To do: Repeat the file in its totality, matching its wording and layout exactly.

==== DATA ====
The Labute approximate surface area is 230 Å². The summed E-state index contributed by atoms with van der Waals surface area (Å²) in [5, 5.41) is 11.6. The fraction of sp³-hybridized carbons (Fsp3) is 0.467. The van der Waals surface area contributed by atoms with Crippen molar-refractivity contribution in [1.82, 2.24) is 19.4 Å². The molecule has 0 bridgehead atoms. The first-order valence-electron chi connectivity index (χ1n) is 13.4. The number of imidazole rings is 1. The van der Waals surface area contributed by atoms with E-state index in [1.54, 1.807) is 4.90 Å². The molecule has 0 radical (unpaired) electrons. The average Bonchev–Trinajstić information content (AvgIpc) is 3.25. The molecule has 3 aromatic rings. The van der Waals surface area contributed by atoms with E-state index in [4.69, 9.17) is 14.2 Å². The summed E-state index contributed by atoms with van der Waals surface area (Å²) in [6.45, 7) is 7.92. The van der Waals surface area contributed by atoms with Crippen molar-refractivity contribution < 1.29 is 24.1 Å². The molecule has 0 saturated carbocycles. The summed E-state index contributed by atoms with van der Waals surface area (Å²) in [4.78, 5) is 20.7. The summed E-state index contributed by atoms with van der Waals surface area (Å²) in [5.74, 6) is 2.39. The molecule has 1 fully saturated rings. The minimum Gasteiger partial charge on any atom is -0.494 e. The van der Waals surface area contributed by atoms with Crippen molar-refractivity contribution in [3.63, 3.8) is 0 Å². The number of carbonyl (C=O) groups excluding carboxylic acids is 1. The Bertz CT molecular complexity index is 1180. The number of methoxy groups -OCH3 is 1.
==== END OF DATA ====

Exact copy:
The Labute approximate surface area is 230 Å². The summed E-state index contributed by atoms with van der Waals surface area (Å²) in [5, 5.41) is 11.6. The fraction of sp³-hybridized carbons (Fsp3) is 0.467. The van der Waals surface area contributed by atoms with Crippen molar-refractivity contribution in [1.82, 2.24) is 19.4 Å². The molecule has 0 bridgehead atoms. The first-order valence-electron chi connectivity index (χ1n) is 13.4. The number of imidazole rings is 1. The van der Waals surface area contributed by atoms with E-state index in [1.54, 1.807) is 4.90 Å². The molecule has 0 radical (unpaired) electrons. The average Bonchev–Trinajstić information content (AvgIpc) is 3.25. The molecule has 3 aromatic rings. The van der Waals surface area contributed by atoms with E-state index in [4.69, 9.17) is 14.2 Å². The summed E-state index contributed by atoms with van der Waals surface area (Å²) in [6.45, 7) is 7.92. The van der Waals surface area contributed by atoms with Crippen molar-refractivity contribution < 1.29 is 24.1 Å². The molecule has 0 saturated carbocycles. The summed E-state index contributed by atoms with van der Waals surface area (Å²) in [4.78, 5) is 20.7. The summed E-state index contributed by atoms with van der Waals surface area (Å²) in [5.74, 6) is 2.39. The molecule has 1 fully saturated rings. The minimum Gasteiger partial charge on any atom is -0.494 e. The van der Waals surface area contributed by atoms with Crippen molar-refractivity contribution in [3.63, 3.8) is 0 Å². The number of carbonyl (C=O) groups excluding carboxylic acids is 1. The Bertz CT molecular complexity index is 1180. The number of methoxy groups -OCH3 is 1.